Evaluating Students’ Public Speaking Skills
As someone who is supposed to evaluate students’ public speaking skills, it is very significant to see yourself as a part of that process. Whatever you say can remarkably affect the speaker’s speaking skills, charisma, and personality. Your evaluation should be objective, respectful, and mindful. It is a great opportunity for you as a teacher to help one of your students, but you have to make sure that it is also an opportunity for your students to express themselves in public. It is not something they do on a daily basis.
Before the presentation or speech, ask your students about the main goal of their presentations. As they start presenting, carefully observe their presentational skills and they present. Are they nervous? Do they speak fast? You might help them calm down.
As the evaluator of public speaking skills, you have to make sure that your comments don’t affect your students’ self-esteem and their perceptions of their abilities. Reward their strengths and give them feedback to transform weaknesses into positive qualities. The most difficult part of the evaluation process is to attend to all the speaking aspects that need to be judged.
Here is a comprehensive checklist that specifies the number of criteria you have to note as you carefully observe.
Use checklists and rubrics to evaluate speaking skills
The following rubric is used to evaluate students’ public speaking skills and on-stage presentational performance. Students receive a post-speech report that highlights weaknesses, strengths, and suggestions to improve.
- Exceeds expectations
- Meets expectations
- Needs improvements
- Failed to meet expectations
|Criteria for evaluating public speaking skills and presentational performance||1||2||3||4|
|The topic is well researched and comprehensively talked over.|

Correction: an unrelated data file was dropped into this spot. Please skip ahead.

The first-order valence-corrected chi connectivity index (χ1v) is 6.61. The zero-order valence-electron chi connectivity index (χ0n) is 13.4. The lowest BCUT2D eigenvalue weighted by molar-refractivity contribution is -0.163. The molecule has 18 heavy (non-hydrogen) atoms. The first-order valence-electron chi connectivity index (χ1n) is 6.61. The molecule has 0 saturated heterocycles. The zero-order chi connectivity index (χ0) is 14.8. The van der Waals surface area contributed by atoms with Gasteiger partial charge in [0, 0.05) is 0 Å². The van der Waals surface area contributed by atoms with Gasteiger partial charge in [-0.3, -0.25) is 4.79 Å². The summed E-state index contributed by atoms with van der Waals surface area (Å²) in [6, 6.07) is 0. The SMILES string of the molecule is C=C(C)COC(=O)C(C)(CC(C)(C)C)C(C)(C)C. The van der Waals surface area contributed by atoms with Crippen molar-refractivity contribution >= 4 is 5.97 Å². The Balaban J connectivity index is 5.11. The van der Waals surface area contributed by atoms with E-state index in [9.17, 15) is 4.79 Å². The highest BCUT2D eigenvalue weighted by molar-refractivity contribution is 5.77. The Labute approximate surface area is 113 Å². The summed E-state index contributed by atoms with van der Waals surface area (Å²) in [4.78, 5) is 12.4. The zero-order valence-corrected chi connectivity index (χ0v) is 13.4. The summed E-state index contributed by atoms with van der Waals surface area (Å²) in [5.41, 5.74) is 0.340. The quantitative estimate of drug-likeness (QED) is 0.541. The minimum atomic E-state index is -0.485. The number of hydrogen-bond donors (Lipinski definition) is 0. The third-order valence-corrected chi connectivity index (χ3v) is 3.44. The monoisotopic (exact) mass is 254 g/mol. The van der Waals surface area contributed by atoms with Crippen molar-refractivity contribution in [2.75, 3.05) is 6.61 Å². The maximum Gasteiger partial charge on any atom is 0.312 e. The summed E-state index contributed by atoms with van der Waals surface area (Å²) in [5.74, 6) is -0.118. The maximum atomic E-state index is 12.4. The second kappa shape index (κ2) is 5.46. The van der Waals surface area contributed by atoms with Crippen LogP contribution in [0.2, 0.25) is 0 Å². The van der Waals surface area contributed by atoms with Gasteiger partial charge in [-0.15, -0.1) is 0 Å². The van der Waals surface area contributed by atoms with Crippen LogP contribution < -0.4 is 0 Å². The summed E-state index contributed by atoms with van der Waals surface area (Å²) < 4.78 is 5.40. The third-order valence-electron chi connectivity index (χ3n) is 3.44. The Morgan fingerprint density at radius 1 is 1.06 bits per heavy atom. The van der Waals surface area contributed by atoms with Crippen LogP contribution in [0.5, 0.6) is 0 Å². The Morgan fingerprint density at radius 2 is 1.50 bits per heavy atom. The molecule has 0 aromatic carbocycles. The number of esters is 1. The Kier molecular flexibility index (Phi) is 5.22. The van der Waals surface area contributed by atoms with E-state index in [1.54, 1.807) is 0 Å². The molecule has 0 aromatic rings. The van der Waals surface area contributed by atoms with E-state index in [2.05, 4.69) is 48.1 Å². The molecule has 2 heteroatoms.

|Is there a poise at the beginning? – The speaker Appears comfortable with the audience.|
|The topic is introduced clearly.|
|The speaker is able to capture the audience’s attention.|
|The purpose is clear and captures the listener’s attention.|
|The audience is engaged and interested during the speech.|
|There is some flexibility during the speech.|
|The speaker varies the voice pitch and pace during the speech.|
|The speaker demonstrates the complexity of thought & the use of academic phrases and expressions.|
|stories and examples throughout the speech.|
|The content is organized logically with fluid transitions to capture and hold the listener’s attention.|
|The speaker shows enthusiasm and interest in the topic throughout the speech.|
|The speaker uses body language appropriately.|
|The synthesis shared with classmates is comprehensive, precise, and well-written.|
|The speaker is able to pause effectively during the speech.|
|The speaker has the topic credibility (references and sources of information).|
|The speech is completed within the time frame.|
Example of a checklist used to evaluate speaking
Here is a snapshot of the checklist. You can download it from the link below.
Download your document here
Remember, as a teacher, it is your responsibility to help your students develop public speaking skills. You are a guide by the side and not a sage on the stage. As you are doing that, make sure you don’t make a mistake that you can’t correct later. The above checklist can help you give spot areas of weakness (which usually relate to the use of body language, voice projection, content organization, pausing, posture, the choice of words, pronunciation) and forward positive, guiding, and constructive feedback accordingly.